Stealth in Space

Few concepts of space warfare have inspired as much controversy (and hate mail) as discussing stealth in space, so I figured it’s time to have an article about that.

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The bright Apollo 8 plume observed from Earth, as it makes a Trans-lunar Injection.

For starters, though, I’d recommend checking out Winchell Chung’s website, Atomic Rockets, which has an excellent discussion on this topic, aptly titled There Ain’t No Stealth in Space. I will summarize the main points about stealth here, but for an in-depth discussion of them, see the above link.

  • Carefully scanning the entire celestial sphere takes 4 hours or less.
  • Thruster burns of any drive with reasonable power can be detected all the way across the solar system (billions of km away).
  • Even with engines cold, the heat from radiators attached to life support will be detectable at tens of millions of km away, which is still far too large to get any sort of surprise.
  • Radiating heat in a single direction (away from the enemy) is easily defeated by fielding a number of tiny detector probes which idly coast about the system. Additionally, the narrower of a cone in which you radiate heat, the larger and larger of radiators you need to field. A 60 degree cone of radiation is roughly 10% as efficient, and it only gets worse the tighter of a cone you have.
  • Making a huge burn and then trying to stealthily coast for months to the target is do-able, but as long as your enemy can track your first burn, they can very accurately predict where you’ll be as you coast across the solar system. And you still have to worry about radiating your heat for months.
  • Decoys are only really viable on really short time scales, such as in combat. Over the long term, study of a decoy’s signature over time will reveal it’s true nature. It would need a power source and engine identical to the ship it’s trying to conceal, as well identical mass, otherwise the exhaust plume will behave differently. This means your decoy needs to be the same mass, same power, same engine as your real ship, so at that point, why not just build a real ship instead?
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Anti-stealth detection measures was developed heavily during the cold war for detecting ICBMs. In space, without a horizon or an atmosphere, it’s far easier.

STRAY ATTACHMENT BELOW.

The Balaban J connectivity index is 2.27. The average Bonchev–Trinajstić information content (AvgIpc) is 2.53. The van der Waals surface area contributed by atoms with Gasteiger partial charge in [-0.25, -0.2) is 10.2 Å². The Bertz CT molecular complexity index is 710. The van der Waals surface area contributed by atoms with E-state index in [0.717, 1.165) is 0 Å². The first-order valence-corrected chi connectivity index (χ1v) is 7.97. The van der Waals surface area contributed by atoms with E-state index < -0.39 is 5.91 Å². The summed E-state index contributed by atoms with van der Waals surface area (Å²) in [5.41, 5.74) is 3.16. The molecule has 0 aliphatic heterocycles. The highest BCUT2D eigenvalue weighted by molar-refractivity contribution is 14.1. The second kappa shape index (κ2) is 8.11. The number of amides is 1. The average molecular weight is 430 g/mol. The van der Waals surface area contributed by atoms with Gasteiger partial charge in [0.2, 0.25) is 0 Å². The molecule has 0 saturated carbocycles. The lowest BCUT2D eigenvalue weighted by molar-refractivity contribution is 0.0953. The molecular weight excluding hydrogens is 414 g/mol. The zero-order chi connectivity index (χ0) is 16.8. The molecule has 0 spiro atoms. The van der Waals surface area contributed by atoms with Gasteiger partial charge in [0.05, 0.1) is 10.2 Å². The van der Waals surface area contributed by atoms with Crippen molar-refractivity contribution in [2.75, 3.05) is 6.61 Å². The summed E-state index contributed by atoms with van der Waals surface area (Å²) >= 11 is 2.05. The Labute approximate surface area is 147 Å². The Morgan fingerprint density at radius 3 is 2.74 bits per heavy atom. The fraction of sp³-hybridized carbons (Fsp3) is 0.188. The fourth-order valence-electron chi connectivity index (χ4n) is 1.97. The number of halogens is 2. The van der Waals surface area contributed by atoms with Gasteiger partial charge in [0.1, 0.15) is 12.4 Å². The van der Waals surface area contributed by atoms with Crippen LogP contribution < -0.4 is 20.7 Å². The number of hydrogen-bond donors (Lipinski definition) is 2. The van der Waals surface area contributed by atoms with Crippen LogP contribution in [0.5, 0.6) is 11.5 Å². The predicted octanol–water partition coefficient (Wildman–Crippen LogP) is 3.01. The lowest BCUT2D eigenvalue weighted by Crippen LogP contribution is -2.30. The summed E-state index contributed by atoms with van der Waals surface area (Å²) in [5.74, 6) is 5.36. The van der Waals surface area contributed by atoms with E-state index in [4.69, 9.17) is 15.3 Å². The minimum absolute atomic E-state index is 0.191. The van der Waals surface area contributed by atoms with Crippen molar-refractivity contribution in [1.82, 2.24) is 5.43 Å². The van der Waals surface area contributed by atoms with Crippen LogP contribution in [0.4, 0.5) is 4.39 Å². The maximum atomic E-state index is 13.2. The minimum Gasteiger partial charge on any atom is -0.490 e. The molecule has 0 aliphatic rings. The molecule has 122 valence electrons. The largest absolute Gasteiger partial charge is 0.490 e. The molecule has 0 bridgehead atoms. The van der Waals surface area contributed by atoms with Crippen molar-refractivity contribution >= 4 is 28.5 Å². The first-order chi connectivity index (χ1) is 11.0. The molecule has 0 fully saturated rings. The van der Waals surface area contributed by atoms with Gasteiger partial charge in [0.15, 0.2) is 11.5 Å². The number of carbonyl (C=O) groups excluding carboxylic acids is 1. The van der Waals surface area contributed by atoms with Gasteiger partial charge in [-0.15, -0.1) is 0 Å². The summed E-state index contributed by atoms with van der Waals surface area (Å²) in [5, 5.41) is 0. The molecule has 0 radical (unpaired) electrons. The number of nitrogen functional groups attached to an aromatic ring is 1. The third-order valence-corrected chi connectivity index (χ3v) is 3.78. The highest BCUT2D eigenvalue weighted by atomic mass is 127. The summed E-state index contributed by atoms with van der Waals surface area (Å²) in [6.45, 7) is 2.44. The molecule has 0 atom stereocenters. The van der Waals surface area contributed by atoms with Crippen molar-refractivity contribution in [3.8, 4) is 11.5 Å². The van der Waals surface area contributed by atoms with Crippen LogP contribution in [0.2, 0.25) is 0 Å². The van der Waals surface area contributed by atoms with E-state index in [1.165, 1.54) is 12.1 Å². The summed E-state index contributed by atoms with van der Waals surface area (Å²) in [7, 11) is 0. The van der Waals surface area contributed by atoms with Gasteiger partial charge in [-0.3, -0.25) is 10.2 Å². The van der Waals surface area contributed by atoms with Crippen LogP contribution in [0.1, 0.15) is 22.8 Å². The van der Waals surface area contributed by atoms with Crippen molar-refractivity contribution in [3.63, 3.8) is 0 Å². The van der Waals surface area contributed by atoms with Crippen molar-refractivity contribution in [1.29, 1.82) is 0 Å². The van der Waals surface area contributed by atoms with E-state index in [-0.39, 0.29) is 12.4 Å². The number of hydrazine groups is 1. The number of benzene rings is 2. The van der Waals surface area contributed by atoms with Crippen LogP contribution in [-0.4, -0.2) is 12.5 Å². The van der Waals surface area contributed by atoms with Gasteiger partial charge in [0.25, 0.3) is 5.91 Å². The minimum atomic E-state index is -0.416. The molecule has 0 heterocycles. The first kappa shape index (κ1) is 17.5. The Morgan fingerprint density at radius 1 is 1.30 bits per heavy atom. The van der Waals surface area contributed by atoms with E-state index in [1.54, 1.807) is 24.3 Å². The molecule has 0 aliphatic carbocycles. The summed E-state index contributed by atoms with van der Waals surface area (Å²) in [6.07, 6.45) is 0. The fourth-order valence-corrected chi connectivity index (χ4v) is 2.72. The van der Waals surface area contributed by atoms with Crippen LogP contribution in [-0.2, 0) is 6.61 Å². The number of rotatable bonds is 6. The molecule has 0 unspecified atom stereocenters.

There are a few more points that are not mentioned but I get messaged about them a lot, so I’ll put them here.

  • Hiding behind a planet to make a burn is not really feasible. All it takes is two detectors at opposite sides of this planet to catch this. In reality, a web of tiny, cheap detectors spread across the solar system will catch almost all such cases.
  • A combat-ready ship will require very hot radiators for its nuclear powerplant for use in combat. If these radiators are going to be completely cold for the journey, they will suffer enormous thermal expansion stress when activated. In order to avoid this, very exotic and expensive materials for your radiators will be needed to get from 10 K to 1000 K without shattering. Not only that, your radiator armor will need to be similarly exotic, which means it will likely not be very good at armoring your radiators anyways.
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Rocket exhaust plumes can be uncoupled from atmosphere using modern technology after some study. This step can be skipped in space.

Now there are plenty of dissenting views (as Atomic Rockets is good to point out, as well as rebuttals to the rebuttals). Certain partial solutions, such as using internal heatsinks, and so on, are pointed out, but they all are very limited.

Ultimately, stealth in space is somewhat possible, but current proposed solutions are either ridiculously expensive, impractical, or require you to accept limitations that defeat the purpose of stealth in the first place. Indeed, rather than consider it a ‘yes-or-no’ question, it’s simply a matter of how close you can get to the enemy before they detect you.

In practice, ‘how close’ generally means halfway across the solar system, with expensive stealth solutions reducing that distance only partially. Given this, Children of a Dead Earth runs with the assumption that stealth is not a reasonable military tactic for near future space warfare.

But let’s look at an example of possible stealth: replacing your main engine (nuclear rocket or combustion rocket) with a solar sail. Your exhaust plume is now nonexistent, but now you have to take decades to centuries deliver a military payload anywhere (troops or weaponry). Your best bet is to keep your payload very small if you want to get anywhere in reasonable time. And you still have to worry about your radiators.

Concept art of a solar sail. Abysmal thrust, and basically useless in the outer solar system, but it’s stealthy.